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Sea, sun … and science
As Europeans head to the beaches for their summer holidays, Horizon takes a look at the science of the Mediterranean.

For our Sea, Sun … and Science issue we speak to the scientists who helped develop the idea for a synchrotron being built in the Middle East and bringing together researchers from across the region.

We interview a researcher who discovered unexpectedly large swarms of jellyfish in the Mediterranean while checking ocean acidity. And we find out how smart biosensors could help prevent contamination of drinking water.

We also look at the best way to avoid colliding with whales if you are navigating a cargo ship, and hear from Tim O’Higgins, a man who believes the value of the seas can’t just be measured by markets.

Collection of seaweed along the west coast of Ireland (Co. Donegal). ©AlgAran

Seaweed could become an important source of disease-fighting antioxidants, if EU scientists succeed in proving its benefits.

A fin whale surfaces and exhales a spout of warm air. © Shutterstock/Juan Gracia

International sea lanes and whales don’t mix, that’s why a group of researchers has worked out a way to keep the two apart, potentially saving scores of lives.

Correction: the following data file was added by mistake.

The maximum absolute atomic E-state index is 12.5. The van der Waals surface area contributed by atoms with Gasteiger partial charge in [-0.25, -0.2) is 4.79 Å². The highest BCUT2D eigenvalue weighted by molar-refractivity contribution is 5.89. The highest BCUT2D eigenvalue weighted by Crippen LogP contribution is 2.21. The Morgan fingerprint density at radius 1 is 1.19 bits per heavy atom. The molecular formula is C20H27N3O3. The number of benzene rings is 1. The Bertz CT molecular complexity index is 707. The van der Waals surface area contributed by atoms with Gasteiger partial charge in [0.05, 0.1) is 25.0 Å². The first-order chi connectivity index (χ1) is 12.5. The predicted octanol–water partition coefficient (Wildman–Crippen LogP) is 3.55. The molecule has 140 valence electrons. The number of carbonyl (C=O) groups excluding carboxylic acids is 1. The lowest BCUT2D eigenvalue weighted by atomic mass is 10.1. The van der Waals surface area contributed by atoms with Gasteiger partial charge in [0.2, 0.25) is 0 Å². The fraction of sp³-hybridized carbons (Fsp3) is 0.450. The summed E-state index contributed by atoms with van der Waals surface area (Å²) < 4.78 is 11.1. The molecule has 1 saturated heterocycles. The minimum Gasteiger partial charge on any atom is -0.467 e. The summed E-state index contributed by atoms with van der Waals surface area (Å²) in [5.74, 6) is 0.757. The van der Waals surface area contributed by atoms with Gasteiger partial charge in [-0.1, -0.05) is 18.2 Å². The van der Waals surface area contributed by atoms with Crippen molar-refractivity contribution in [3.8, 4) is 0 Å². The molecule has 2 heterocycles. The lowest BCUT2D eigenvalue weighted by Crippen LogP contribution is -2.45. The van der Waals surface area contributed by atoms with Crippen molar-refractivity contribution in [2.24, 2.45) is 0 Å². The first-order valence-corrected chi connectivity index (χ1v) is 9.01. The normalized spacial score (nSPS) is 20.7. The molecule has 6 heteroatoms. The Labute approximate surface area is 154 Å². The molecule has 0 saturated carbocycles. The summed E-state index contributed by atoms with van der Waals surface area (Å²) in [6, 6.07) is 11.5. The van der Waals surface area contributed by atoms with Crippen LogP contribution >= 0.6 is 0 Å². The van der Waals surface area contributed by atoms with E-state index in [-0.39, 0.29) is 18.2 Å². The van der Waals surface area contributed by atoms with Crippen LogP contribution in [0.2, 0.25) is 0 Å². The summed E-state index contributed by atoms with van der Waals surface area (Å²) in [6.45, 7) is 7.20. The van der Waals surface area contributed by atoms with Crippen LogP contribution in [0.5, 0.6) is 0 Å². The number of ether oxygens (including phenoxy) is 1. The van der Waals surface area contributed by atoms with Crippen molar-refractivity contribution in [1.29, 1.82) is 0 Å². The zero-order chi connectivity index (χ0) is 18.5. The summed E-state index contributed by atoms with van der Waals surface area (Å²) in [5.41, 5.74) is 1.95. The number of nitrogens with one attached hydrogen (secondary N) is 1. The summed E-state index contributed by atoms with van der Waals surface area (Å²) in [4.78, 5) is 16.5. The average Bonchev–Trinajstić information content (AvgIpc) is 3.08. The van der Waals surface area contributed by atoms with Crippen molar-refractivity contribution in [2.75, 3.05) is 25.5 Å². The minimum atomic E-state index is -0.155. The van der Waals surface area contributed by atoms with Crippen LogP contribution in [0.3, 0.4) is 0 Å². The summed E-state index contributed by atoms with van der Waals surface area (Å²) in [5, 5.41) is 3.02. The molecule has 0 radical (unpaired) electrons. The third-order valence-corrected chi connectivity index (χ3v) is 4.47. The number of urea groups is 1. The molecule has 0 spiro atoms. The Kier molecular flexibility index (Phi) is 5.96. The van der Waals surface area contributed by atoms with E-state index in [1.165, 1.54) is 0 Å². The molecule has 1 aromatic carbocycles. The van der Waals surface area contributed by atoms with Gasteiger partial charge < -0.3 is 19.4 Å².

A research ship conducts a survey of the current state of the Mediterranean Sea in order to detect anthropogenic impacts on seawater chemistry and marine life.

A Mediterranean cruise might not sound like a typical day in the life of a scientist, but for researchers studying the effects of human activity on the environment, the sea has become an extension of their laboratory.

Highly magnified microscopic view of small intestine (duodenum) with enteritis in immunodeficiency status. © Shutterstock

A Mediterranean-style diet rich in fish, fruit and olive oil can help people live longer, and scientists believe this could be because of its effect on the bacteria in our stomachs.

Highly magnified microscopic view of small intestine (duodenum) with enteritis in immunodeficiency status. © Shutterstock

A Mediterranean-style diet rich in fish, fruit and olive oil can help people live longer, and scientists believe this could be because of its effect on the bacteria in our stomachs.

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